Per-participant and per-capita costs of a hypertension patient in rural area are $10.65 and $0.63 respectively in the first year in Bangladesh, a recent cost-effectiveness study showed.
The cost is $10.25 and $0.29 for Pakistan, and $6.42 and $1.03 for Sri Lanka.
The costs were less for the next two years in Bangladesh and Pakistan but increased slightly in Sri Lanka.
Due to the relatively low costs of the trial, the scientists estimate that scaling it up to country level would cost each government less than $10.70 per participant treated in the first year.
Costs in subsequent years would decrease as only refresher training will be required.
The study conducted by Duke-NUS Medical School researchers and colleagues shows that a hypertension prevention and management trial could be cost-effectively scaled up for rural communities in low- and middle-income countries.
The findings were published in The Lancet Global Health. The study was released in Bangladesh on Monday from Singapore.
The study analysed the budget impact and cost-effectiveness of the Control of Blood Pressure and Risk Attenuation - Bangladesh, Pakistan, Sri Lanka (COBRA-BPS) trial, which was implemented between 2016 and 2019 in 30 rural communities.
Health workers who normally conduct maternal and childcare visits were tapped to provide door-to-door blood pressure monitoring and lifestyle coaching.
People needing professional care were referred to a general practitioner. Travel and additional medication cost subsidies were provided to people with low incomes and poorly controlled hypertension.
In Bangladesh, the trial was implemented by icddr,b in Munshiganj and Tangail districts among 895 hypertensive individuals in close collaborations with the NCD Control Programme, DGHS, MoHFW.
In the COBRA intervention areas, six Health Assistants (HAs) measured the blood pressure of 447 study patients at homes using a digital blood pressure machine and provided education for the promotion of a lifestyle.
The HAs referred patients with uncontrolled blood pressure to selected sub-district hospitals where doctors treated those patients following a treatment protocol and mobilised supplies of anti-hypertensive drugs for the patients.
"Cost-effectiveness studies are important for understanding the value-for-money spent on an intervention, while budget impact analyses indicate its affordability," said Professor Tazeen Jafar, from Duke-NUS' Health Services and Systems Research (HSSR) Programme, who spearheaded the study in all three countries.
"These indicators are important for health planners when they have to choose from a variety of interventions for a number of conditions," she said.
Prof Jafar and her team calculated the trial's total costs over each of the three years. Based on this, they calculated how much the trial cost per participant treated and per each member of each country's general population (per-capita).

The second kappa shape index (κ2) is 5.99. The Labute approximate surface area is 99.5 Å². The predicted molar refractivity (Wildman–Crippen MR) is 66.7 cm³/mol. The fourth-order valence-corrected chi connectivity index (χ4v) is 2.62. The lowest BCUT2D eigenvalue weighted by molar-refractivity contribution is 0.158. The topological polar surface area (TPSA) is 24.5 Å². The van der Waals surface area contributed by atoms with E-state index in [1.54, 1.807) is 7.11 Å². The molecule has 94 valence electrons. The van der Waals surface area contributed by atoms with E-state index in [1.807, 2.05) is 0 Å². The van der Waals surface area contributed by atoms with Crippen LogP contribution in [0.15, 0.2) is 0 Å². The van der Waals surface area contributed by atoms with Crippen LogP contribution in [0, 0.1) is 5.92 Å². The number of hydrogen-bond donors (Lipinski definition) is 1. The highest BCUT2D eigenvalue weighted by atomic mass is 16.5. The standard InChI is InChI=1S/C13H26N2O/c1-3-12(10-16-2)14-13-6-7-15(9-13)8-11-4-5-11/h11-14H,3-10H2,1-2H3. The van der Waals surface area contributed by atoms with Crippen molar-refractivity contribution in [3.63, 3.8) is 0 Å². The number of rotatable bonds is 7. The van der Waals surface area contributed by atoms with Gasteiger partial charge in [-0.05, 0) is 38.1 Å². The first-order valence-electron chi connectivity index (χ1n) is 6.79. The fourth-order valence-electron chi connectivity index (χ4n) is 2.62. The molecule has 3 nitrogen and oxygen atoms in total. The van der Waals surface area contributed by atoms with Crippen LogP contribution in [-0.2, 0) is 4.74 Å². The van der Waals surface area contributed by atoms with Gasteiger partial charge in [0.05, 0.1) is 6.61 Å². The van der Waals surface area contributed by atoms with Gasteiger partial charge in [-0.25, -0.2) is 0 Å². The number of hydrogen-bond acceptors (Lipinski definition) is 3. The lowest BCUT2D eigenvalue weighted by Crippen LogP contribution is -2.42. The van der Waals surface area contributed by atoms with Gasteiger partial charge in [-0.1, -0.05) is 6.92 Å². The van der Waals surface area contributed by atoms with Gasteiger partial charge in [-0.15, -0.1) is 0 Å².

Finally, they calculated how much it would cost to scale up the programme country-wide, and how much would be saved by catching and managing blood pressure early on.
"The government of Bangladesh is committed to expand health services for noncommunicable diseases countrywide. I am very pleased to learn that Non-Communicable Disease Control Program of DGHS support to icddr,b research has proven COBRA- BPS program would be effective for hypertension control in the rural communities," said Professor Dr Robed Amin, Line Director, NCDC, at the Directorate General of Health Services.
"I believe scaling up this programme at the national level would help doctors avert complications due to hypertension and also cardiovascular complication due to COVID-19 during the pandemic," he said.
"Uncontrolled blood pressure is a major risk of heart attack, stroke, and kidney failure in Bangladesh, and treating such chronic conditions is expensive. COBRA- BPS intervention is a clear solution for controlling blood pressure at low cost that can be easily scaled up in Bangladesh," said Dr Aliya Naheed, who heads the Initiative for Non-communicable Disease, Health Systems, and Population Studies Division at the International Centre for Diarrhoeal Disease Research, Bangladesh (icddr,b) and the principal investigator of the COBRA-BPS in Bangladesh.
"Studies have shown that reducing BP also reduces the risk of developing coronary heart disease, stroke and cardiovascular diseases (CVD), thus offering the potential for low-cost interventions targeting BP and other CVD risk factors to be both cost-effective and scalable," explained Professor Eric Finkelstein, also from Duke-NUS' HSSR Programme, and a co-senior author of the study.
The team is currently discussing how to facilitate scaling up the programme in Bangladesh, Pakistan, and Sri Lanka with authorities in provincial health departments.
The researchers anticipate that the results can also guide trials in other South Asian countries and are looking forward to expand the programme throughout the region.